There was a time long ago, when the ring that your cellphone made when receiving a call defined who you were as a person. If your phone made the wrong ringing sound, there was the potential for humiliation by all those within earshot but if your phone had an awesome ringtone, you could stand proud as you soaked in the envy of those around you.
Although their sound has progressively changed throughout the years, one thing has remained; cell ringtones have always been annoying.
On the scale of things that irritate my eardrums, early cell ringtones rank just below Snooki in the heat of an argument.
In the modern era where anything can be used as a ringtone, there is nothing more annoying than when somebody sets their phone up to play an entire song whenever they receive a text message. It makes overhearing a text message conversation
If your phone had an awesome ringtone, you could stand proud as you soaked in the envy of those around you
The history of ringtones
Ringtone customisation started off out of necessity. At first phones had a standard ring. But then, despite the fact that the cost of a phonecall to a cellphone was equivalent to the GDP of a small country, more and more people got cellphones it became difficult to know exactly whose phone was ringing.
To solve this, phone manufacturer’s started to offer a selection of ten different shitty sounds you could choose for your phone to make when it rang. From beep, to beeeeeep and beep beep, it was truly something special.
Suddenly, people realised that these beeps could somewhat resemble actual music and, with a little stretch of the imagination, they were able to recreate popular music in awful 8 bit tones.
If kids these days think that the fluro and shell-suits of late 90’s fashion was bad, they should think themselves lucky that they didn’t have to live through early ringtones.
Dodgy companies would try to flog you a song for your ringtone via the television for a $10 a day subscription. If you thought you could order one and get away with it, you were sadly mistaken as you would get you an absolute flogging from your parents when they received the next phonebill.
The danger was worth it though, as you weren’t cool in High School unless your brick phone played an 8 bit rendition of The Vengaboys whenever your parents rang to make sure that you weren’t smoking behind the bike shed.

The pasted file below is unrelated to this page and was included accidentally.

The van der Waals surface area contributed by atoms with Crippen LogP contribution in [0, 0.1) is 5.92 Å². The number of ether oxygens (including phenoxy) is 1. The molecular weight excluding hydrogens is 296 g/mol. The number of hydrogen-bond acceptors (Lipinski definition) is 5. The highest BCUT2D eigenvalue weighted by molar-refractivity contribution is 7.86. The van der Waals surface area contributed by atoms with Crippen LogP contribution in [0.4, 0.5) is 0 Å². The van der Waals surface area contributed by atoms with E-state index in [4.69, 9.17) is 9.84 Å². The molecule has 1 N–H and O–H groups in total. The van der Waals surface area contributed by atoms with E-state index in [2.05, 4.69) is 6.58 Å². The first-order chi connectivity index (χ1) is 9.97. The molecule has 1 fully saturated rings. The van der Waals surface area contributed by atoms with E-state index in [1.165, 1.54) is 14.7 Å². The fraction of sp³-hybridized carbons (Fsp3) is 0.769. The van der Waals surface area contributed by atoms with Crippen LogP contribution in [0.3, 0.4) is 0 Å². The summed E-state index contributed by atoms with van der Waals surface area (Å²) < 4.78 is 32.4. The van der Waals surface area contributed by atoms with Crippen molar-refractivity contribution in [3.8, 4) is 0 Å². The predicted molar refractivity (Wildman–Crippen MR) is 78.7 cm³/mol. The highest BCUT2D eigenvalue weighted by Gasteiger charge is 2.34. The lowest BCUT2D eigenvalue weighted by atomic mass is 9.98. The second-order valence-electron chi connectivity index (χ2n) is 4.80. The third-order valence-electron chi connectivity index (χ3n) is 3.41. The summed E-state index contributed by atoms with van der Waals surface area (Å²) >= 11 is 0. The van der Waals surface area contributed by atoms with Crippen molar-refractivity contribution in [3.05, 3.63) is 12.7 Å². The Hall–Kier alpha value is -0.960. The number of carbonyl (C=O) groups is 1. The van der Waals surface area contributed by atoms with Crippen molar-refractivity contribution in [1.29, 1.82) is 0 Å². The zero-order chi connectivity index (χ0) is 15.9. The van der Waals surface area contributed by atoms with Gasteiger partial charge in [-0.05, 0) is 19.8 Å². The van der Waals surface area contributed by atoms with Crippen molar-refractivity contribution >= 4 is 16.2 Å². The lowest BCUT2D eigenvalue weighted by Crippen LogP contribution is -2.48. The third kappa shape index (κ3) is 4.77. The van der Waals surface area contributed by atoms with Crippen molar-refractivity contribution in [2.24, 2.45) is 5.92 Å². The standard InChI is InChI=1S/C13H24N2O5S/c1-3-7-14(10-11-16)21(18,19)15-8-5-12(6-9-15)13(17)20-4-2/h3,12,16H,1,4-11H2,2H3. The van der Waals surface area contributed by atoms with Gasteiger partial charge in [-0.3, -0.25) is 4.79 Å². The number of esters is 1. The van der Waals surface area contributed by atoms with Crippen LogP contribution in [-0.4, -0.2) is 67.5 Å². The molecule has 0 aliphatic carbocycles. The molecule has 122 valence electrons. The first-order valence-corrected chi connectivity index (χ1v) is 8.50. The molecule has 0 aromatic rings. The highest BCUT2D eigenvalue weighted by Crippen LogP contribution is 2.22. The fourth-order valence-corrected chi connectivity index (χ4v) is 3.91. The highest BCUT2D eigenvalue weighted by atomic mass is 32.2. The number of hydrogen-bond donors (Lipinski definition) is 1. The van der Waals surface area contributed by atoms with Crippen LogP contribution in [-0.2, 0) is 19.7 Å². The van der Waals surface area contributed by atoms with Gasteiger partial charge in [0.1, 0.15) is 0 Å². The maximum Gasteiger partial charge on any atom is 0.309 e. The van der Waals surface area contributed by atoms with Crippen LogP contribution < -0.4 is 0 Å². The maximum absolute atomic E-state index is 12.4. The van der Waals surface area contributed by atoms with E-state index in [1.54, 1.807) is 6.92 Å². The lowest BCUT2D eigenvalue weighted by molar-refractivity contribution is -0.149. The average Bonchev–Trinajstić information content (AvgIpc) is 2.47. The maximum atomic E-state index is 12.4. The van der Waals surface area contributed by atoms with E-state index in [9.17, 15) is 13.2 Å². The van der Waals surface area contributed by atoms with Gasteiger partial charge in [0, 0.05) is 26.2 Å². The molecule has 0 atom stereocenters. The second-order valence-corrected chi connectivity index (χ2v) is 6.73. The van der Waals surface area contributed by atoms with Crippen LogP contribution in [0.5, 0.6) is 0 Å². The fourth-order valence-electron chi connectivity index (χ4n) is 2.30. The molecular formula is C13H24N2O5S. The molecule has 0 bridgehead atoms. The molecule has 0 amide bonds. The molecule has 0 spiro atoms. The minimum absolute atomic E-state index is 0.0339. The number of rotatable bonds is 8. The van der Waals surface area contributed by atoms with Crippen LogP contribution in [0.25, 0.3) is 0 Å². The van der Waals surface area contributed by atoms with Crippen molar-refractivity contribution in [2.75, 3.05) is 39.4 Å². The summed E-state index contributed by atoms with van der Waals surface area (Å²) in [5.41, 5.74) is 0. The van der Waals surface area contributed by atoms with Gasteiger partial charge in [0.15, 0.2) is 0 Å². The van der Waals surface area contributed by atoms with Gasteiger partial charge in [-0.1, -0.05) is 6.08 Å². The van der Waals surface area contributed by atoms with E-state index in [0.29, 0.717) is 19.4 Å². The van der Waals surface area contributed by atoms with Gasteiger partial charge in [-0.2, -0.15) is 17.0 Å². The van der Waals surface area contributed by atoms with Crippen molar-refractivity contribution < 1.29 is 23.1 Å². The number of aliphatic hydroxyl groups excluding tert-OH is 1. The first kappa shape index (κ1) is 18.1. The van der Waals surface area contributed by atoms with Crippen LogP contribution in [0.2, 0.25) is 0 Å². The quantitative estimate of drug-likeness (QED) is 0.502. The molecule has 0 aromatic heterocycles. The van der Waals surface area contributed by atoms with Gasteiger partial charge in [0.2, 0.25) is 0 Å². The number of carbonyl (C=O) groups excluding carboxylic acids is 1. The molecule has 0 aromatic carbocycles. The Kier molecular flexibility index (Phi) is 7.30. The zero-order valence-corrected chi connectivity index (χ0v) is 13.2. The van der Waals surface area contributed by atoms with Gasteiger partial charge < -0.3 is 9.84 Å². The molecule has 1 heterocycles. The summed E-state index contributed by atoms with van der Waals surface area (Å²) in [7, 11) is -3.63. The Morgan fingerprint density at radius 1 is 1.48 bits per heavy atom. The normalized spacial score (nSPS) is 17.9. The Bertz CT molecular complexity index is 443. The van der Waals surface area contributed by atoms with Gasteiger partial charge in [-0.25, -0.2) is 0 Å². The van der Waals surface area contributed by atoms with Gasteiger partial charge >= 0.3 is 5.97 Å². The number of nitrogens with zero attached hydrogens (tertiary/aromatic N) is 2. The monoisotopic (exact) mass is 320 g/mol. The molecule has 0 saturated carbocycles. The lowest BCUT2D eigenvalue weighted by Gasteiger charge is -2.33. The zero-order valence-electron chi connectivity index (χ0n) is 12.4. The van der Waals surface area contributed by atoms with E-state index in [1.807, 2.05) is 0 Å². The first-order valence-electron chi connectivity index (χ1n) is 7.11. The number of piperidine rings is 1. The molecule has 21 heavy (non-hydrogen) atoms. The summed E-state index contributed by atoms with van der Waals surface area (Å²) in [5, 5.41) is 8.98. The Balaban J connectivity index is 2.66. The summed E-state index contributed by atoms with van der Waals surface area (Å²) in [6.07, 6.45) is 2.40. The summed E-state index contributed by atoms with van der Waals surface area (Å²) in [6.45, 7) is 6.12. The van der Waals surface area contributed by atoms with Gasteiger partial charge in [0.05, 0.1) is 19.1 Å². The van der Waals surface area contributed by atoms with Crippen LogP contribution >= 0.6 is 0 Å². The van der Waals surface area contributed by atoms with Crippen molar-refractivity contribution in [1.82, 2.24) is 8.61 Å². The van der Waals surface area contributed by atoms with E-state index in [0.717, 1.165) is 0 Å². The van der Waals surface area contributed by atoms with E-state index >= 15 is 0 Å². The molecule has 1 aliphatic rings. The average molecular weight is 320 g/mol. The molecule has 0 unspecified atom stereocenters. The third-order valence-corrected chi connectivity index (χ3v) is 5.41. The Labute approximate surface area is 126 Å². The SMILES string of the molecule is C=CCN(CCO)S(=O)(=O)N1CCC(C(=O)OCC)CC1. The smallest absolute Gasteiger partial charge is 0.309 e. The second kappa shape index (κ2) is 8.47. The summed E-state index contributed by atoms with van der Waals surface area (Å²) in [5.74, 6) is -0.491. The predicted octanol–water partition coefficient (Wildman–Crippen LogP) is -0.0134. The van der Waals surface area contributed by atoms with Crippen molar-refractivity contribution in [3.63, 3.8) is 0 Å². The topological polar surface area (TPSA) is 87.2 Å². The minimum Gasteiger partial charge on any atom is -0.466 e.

Create your own ringtone
Then came the game changer; Nokia released a phone that would let you create your own ringtone. Well, I say ringtone but essentially you could just record different high pitched tones that your numberpad made and somehow work that into a song.
Forget iPhones and Androids, back in the glory days of 8 bit ringtones, everybody wanted a Nokia. Nokias were tough enough to smash a hole through the ground if you dropped them, you could play snake in glorious black and white pixels, and above all else they let you create your own personalised ringtones using the inbuilt composer.
Suddenly, every office, school and public space was turned into an 8 bit music hall, as a symphony of poorly created ringtones played out
You could even download Nokia sheet music from the dialup internet to make sure that your phone rendition of Hanson’s MmmBop was at least recognisable to other people.
Kids would sit for hours typing number and symbol combinations into their keypad before sitting back and waiting for that elusive phonecall that never came because a single phonecall to a mobile still cost the same as a mortgage repayment. If the phone did ring, it would normally be when nobody else was around to hear the fruits of your keypad labour.
Where did all the ringtones go?
Then, almost overnight, it all stopped. Phones now had the ability to let you upload anything you wanted as a ringtone. From an mp3 of your favourite song to a recording of you yelling “don’t answer the phone” which could be setup to play whenever your mother rang.
This was the beginning of the end for ringtones though. Its almost as if the limitless choice was too much for people and they suddenly reverted back to the standard old school ringing of a traditional bell phone. This was no doubt spurred on by the arrival of the Crazy Frog.
These days, I am happy with a standard traditional ring on my phone. Although now that I’ve figured out how to get the custom ringtone from the TV show 24 onto my phone, I fear that the whole cycle may be about to start again.